A bidding war has broken out between retailers Fnac and Conforama after both companies raised their offers for the electricals group Darty today in a race to outbid eachother.
The stakes were raised last night when Conforama, a French homeware retailer owned by South Africa's Steinhoff, increased its cash offer for shares in Darty to 138p per share.
The group also revealed that it has amassed a 19.5 per cent stake in the company after buying shares from investors including Majedie Asset Management, UBS, Schroder Investment Management and Standard Life Investments.
Fnac, a rival French electronics and music retailer, responded this morning by upping its previous offer to 145p a share in cash, valuing the UK-listed firm at £779m. It has also offered shareholders the option of receiving four Fnac shares for every 125 Darty shares they own.
However, that has been met by a second counterbid from Conforama of 150p per share.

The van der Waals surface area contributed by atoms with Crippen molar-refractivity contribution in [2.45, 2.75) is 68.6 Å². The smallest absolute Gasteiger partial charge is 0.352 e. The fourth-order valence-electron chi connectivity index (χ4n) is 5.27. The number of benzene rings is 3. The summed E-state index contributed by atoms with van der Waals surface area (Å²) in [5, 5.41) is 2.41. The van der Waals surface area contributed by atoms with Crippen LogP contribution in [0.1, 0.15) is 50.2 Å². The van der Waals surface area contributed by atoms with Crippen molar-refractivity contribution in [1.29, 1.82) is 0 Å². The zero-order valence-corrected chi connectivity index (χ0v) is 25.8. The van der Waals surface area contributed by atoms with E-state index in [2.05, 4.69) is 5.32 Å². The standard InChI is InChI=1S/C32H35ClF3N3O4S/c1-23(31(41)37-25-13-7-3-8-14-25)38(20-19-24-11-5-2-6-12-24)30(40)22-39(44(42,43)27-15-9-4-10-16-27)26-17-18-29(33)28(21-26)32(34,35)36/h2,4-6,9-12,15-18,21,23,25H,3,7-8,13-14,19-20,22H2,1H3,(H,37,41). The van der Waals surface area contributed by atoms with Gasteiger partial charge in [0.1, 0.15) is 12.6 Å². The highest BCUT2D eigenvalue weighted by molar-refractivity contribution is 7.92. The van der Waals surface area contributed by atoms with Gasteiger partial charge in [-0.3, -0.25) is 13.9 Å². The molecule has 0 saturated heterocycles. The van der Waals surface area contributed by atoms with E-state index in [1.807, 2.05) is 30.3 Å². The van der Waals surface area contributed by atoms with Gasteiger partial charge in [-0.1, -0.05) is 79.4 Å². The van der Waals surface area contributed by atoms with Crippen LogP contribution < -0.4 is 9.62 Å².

Shares in Darty have leapt by more than 20 per cent today to 159p, which values the company at over £840m. Fnac shares edged down by 0.4 per cent to €57.33.
In a statement, Darty said "The board will carefully consider these two announcements and will provide further advice to Darty shareholders in due course."
Darty is Europe's third-largest electrical goods retailer with some 400 stores in Europe and earns 70 per cent of its revenue in the French market. It was renamed from Kesa in 2012 after selling its troubled UK arm Comet after failing to turn around the chain, but kept its UK listing.
The retailer has been in takeover talks with its rival Fnac since September last year, and had agreed to a £558m takeover in March until Conforama gatecrashed talks with a £662m cash and share offer.
Conforama's bid was made just two weeks after its parent company Steinhoff made a similar last-minute move on Home Retail Group. The retail conglomerate, which majority owned by South African billionaire businessman Christo Weise, walked away from Home Retail last month to focus on Darty.
Both bidders are hoping to make synergies by combining with Darty and increase their footprint in what has been an increasingly competitive market. For Fnac, which has 184 stores, the deal will helps reduce its exposure to the declining DVD, CD and books market "creating a leader in the French electronics, editorial and home appliances retail market."